U.S. authorities have brought the first Guantanamo Bay detainee to the United States, flying him into New York to face trial for bombing U.S. embassies, the Justice Department said Tuesday.
The department said Ahmed Ghailani arrived in the early morning hours Tuesday. U.S. Marshals took custody of Ghailani from his military jailers and brought him to the Metropolitan Correctional Center in Manhattan. Ghailani is scheduled to appear in Manhattan federal court later Tuesday.
The Supreme Court ruled Monday that elected judges must step aside from cases when large campaign contributions from interested parties create the appearance of bias.
By a 5-4 vote in a case from West Virginia, the court said that a judge who remained involved in a lawsuit filed against the company of the most generous supporter of his election deprived the other side of the constitutional right to a fair hearing.
Italian auto maker Fiat has vowed to stick with plans to forge an alliance with distressed US group Chrysler after a US Supreme Court decision put a temporary freeze on the transaction.
"Fiat is committed (to a tie-up with Chrysler) even after June 15," a Fiat spokesman told AFP. The company is entitled to pull out of the deal after that date if Chrysler’s recovery plan has not been fully approved.
The Defense Department has failed to provide adequate oversight over tens of billions of dollars in contracts to support military operations in Iraq and Afghanistan, says a new report by an independent commission investigating waste and fraud in wartime spending.
U.S. reliance on private sector employees has grown to "unprecedented proportions," yet the government has no central database of who all these contractors are, what they do or how much they’re paid, the bipartisan commission found.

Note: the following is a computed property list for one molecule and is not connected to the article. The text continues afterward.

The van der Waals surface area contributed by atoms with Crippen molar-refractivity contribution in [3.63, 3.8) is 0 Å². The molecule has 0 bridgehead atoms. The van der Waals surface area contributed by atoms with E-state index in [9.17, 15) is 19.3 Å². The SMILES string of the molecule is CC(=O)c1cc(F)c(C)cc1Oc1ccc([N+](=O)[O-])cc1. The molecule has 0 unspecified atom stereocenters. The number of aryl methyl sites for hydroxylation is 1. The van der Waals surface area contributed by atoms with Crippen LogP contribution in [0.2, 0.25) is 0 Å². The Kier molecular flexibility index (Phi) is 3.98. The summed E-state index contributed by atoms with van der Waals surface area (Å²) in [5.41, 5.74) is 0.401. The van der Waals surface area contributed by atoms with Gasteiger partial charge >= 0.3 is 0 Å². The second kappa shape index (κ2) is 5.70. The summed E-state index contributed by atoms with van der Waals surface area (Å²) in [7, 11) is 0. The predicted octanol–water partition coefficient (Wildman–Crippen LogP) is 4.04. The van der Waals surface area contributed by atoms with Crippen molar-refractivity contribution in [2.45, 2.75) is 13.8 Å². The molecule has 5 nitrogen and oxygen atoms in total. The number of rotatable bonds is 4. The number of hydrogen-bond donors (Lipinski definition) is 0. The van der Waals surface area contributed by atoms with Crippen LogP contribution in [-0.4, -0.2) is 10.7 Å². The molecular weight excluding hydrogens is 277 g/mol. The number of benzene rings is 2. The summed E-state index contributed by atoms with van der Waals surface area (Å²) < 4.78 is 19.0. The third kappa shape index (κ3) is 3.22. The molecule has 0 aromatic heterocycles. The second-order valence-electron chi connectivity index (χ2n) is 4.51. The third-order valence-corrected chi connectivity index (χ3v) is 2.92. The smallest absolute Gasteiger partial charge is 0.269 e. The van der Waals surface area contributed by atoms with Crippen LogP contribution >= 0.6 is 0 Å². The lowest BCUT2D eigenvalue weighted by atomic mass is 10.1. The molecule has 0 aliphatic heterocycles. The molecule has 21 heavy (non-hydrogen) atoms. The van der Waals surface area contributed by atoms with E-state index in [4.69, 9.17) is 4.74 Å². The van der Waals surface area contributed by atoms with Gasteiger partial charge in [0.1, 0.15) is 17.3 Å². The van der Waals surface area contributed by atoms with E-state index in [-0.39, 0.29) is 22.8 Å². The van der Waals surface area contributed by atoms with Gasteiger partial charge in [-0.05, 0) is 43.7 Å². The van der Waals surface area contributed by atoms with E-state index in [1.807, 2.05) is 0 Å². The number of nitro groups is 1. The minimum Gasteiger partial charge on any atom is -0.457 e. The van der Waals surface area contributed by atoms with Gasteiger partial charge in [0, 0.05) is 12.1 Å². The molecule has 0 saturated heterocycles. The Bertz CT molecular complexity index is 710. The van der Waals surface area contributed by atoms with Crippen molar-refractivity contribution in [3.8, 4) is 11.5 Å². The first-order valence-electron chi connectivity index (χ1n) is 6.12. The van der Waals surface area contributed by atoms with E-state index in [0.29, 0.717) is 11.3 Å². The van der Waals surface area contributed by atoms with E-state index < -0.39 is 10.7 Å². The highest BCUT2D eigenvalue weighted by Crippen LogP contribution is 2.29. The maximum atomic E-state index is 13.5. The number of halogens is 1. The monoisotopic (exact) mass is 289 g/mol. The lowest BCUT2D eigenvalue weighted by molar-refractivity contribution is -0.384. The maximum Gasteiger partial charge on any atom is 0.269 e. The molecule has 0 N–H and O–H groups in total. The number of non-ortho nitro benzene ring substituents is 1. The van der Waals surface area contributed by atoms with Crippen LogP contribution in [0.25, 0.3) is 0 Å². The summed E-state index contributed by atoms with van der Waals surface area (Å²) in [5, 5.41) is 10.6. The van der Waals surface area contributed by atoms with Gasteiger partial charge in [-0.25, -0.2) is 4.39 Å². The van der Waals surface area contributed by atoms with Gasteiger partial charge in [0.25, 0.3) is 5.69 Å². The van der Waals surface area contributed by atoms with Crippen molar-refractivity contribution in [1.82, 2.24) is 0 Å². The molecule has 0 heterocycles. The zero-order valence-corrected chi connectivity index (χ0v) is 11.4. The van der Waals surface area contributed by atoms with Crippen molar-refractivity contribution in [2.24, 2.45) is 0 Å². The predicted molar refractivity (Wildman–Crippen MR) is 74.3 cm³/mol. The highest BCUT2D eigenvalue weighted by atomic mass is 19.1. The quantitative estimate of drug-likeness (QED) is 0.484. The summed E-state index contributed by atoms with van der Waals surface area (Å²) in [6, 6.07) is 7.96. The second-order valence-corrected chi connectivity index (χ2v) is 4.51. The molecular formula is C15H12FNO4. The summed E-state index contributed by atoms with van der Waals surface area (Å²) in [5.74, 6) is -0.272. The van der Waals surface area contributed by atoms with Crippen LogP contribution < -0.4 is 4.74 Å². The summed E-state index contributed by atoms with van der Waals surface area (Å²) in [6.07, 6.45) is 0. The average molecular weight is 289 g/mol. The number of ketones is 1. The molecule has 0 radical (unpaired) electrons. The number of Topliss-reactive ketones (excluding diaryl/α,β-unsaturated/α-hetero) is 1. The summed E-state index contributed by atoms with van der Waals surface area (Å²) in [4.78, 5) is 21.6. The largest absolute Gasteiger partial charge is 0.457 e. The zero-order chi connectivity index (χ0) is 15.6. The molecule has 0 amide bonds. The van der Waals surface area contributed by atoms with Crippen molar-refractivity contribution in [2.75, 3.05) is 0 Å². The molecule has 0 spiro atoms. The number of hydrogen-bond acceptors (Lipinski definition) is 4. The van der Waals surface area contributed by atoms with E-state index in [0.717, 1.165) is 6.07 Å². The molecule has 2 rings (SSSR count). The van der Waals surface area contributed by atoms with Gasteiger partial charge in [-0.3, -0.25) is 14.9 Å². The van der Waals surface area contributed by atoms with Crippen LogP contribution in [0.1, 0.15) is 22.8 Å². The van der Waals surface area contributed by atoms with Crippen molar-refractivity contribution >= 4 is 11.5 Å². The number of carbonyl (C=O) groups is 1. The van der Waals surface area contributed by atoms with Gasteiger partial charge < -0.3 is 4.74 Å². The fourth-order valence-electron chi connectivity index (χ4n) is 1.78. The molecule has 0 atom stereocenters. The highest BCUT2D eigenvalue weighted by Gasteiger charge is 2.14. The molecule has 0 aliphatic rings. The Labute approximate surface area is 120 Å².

Senior Justice Department lawyers in 2005 sought to limit tough interrogation tactics against terror suspects, but were overruled.
James Comey, then the No. 2 official at the Justice Department, tried to convince Attorney General Alberto Gonzales that some of the tactics were wrong and would eventually damage the reputation of the department.
A plan under consideration by the Obama administration would permit Guantanamo Bay, Cuba, detainees facing the death penalty to plead guilty without a full trial, it has been reported.
For three decades, accused spies Walter Kendall Myers and his wife shuffled secrets to their Cuban contacts in such fear of being caught, authorities say, that he memorized top-secret documents rather than bring them into their home.
Their downfall came simply and swiftly, lured by a stranger who offered Myers a cigar.
Indiana pension funds and consumer groups asked the U.S. Supreme Court on Sunday to stop the sale of bankrupt automaker Chrysler LLC to a group led by Italian carmaker Fiat SpA while they challenge the deal.
The separate requests, which moved the legal battle to the nation’s highest court, were filed after a U.S. appeals court in New York approved Chrysler’s sale to a group led by Fiat, a union-aligned trust and the U.S. and Canadian governments.
With companies in no mood to hire, the unemployment rate jumped to 9.4 percent in May, the highest in more than 25 years. But the pace of layoffs eased, with employers cutting 345,000 jobs, the fewest since September.
The much smaller-than-expected reduction in payroll jobs, reported by the Labor Department on Friday, adds to evidence that the recession is loosening its hold on the country. It marked the fourth straight month that the pace of layoffs slowed.
The Obama administration’s pick for a top intelligence post at the Homeland Security Department is expected to face questions from senators about his ties to the CIA’s harsh interrogations of terror suspects.
At issue is the extent of Philip Mudd’s involvement in the CIA’s interrogation program while he was a senior official at the agency during the Bush administration. Mudd was nominated to be under secretary of intelligence and analysis at Homeland Security. His confirmation hearing is expected next week.